Mindfulness Matters

Mindfulness Matters


The Dharma of Tiger Woods: Humiliation and Redemption

posted by Dr. Arnie Kozak

Yesterday, I was critical of Tiger’s public demeanor; today I’ll congratulate his win at the Arnold Palmer Invitational at Bay Hill.

Perhaps no other athlete has been scrutinized as much as Tiger. Before his scandal, he was bigger than life chasing the record books, often dominating events.

The Noble Eightfold Path consists of the following “Rights”: View, Resolve, Speech, Action, Livelihood, Effort, Mindfulness, and Concentration. Let’s see how Tiger has been doing on the Path.

Tiger’s improprieties’ and fall from grace are good examples of how not to engage in Right Action. The scandal and its aftermath seemed to hurt his concentration. Without Right Action, Right Concentration is hard to muster.

Right Mindfulness playing golf is a difficult thing. There are many variables to attend to in any given moment. If karma has been stirred up by unskillful actions or intentions in the other areas of the path, it’s hard to be mindful.

There has been no doubt that Tiger has been putting much effort into his game. However, Right Effort is not just brute force; it is gaining control over the flow of thoughts in the mind and being able to generate positive states of mind on cue. There is no sense of “me” in Right Effort–just effort.

When you have Right View, you have an intellectual and experiential understanding of the Buddha’s basic teachings.Right Resolve follows right view. Since I know the teachings, such as the Four Noble Truths, are valid because I have experienced them to be valid, I am going to commit myself to the path.

Right View would require Tiger to see the karmic consequences of his actions, to know that no one is beyond consideration, even if he is one of the greatest athletes in the world. Right Resolve sees Tiger committing himself to rebuilding his game, integrity, and public image. It sees him returning, perhaps, to his Buddhist roots, which he cited as a source of solace and direction after the scandal. It sees him coming down to Earth–humiliated–literally coming to ground. And since golf is played on and in the ground, what better place to be? By embracing humility, perhaps Tiger has established the requisite wisdom to move forward.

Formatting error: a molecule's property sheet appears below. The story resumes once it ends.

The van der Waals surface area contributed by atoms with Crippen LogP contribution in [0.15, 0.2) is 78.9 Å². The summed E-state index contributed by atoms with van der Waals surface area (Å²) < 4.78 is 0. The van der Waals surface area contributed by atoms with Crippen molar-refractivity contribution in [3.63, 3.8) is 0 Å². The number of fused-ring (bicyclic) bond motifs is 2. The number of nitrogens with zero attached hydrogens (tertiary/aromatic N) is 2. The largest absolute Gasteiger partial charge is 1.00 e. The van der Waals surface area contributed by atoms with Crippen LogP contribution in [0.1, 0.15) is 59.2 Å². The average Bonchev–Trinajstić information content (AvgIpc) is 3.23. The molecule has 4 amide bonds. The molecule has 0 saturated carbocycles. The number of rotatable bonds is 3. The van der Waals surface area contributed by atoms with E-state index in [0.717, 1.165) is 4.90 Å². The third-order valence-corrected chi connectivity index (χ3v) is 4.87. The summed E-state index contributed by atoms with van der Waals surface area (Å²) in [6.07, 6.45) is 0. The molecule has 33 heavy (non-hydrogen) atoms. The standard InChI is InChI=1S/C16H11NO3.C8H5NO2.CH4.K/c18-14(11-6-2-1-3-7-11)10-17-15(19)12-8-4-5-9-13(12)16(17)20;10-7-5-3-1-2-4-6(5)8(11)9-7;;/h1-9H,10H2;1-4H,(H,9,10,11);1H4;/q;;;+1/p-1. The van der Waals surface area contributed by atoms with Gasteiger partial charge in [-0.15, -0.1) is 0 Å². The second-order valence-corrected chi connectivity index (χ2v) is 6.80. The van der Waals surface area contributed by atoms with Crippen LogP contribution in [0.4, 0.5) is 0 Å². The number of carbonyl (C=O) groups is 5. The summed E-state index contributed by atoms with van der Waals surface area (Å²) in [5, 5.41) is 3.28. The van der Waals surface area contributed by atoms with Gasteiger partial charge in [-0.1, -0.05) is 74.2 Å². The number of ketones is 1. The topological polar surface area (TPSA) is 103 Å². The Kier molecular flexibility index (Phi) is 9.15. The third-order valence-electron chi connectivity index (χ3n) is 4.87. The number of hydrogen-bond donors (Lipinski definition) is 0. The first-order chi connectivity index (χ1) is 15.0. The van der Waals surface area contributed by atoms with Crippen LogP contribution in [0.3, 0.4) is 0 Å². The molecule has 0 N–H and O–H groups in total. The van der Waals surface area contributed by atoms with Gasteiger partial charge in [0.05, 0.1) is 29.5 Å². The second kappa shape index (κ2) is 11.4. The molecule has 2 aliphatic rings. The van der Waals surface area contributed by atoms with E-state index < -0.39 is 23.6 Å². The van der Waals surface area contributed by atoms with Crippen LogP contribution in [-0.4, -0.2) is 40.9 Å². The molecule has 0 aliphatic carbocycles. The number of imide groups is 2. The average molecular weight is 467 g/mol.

Tiger really fell down with the ethical/moral aspects of the 8-Fold Path. Right Speech is speaking the truth, of course, but it is also not gossiping, not engaging in speech that is not meaningful–avoiding idle chatter. Right action means not causing harm to others through your actions. Tiger’s speech and action caused a lot of harm. He lied to his wife, he lied to the publ he lied to himself. His actions had a negative impact on what was otherwise Right Livelihood.

The Eightfold Path is aspirational–how would a Buddha live? By living like a Buddha we become more like a Buddha ourselves, come closer to realizing our buddhanature.

According to Buddhist scholar Damien Keown, “The Eightfold Path is thus a path of self-transformation: an intellectual, emotional, and more restructuring in which a person is reoriented from selfish, limited objectives towards a horizon of possibilities and opportunities for fulfillment.”

I hope Tiger is embracing his buddhanature and the Noble Eightfold Path and will once again become a dominant golfer.



  • http://nateorshan.com Nate Orshan

    “…It sees him returning, perhaps, to his Buddhist roots, which he cited as a source of solace and direction after the scandal. It sees him coming down to Earth–humiliated–literally coming to ground.”

    Heh. Love it. Wasn’t there something similarly significant about Buddha sitting beneath the Bodhi tree during his passage into Enlightenment, i.e., that he was remaining connected to the earth in so doing?

    Anyway, I appreciate the notion that Tiger’s path to “salvation” may be through mindful attentiveness to his talents and profession…not to mention right behavior in many other, equally-important arenas…

  • http://louellabryant.ccom Ellie

    Good wisdom, Doctor K. Now let us practice the requisite Buddhist action of forgiveness.

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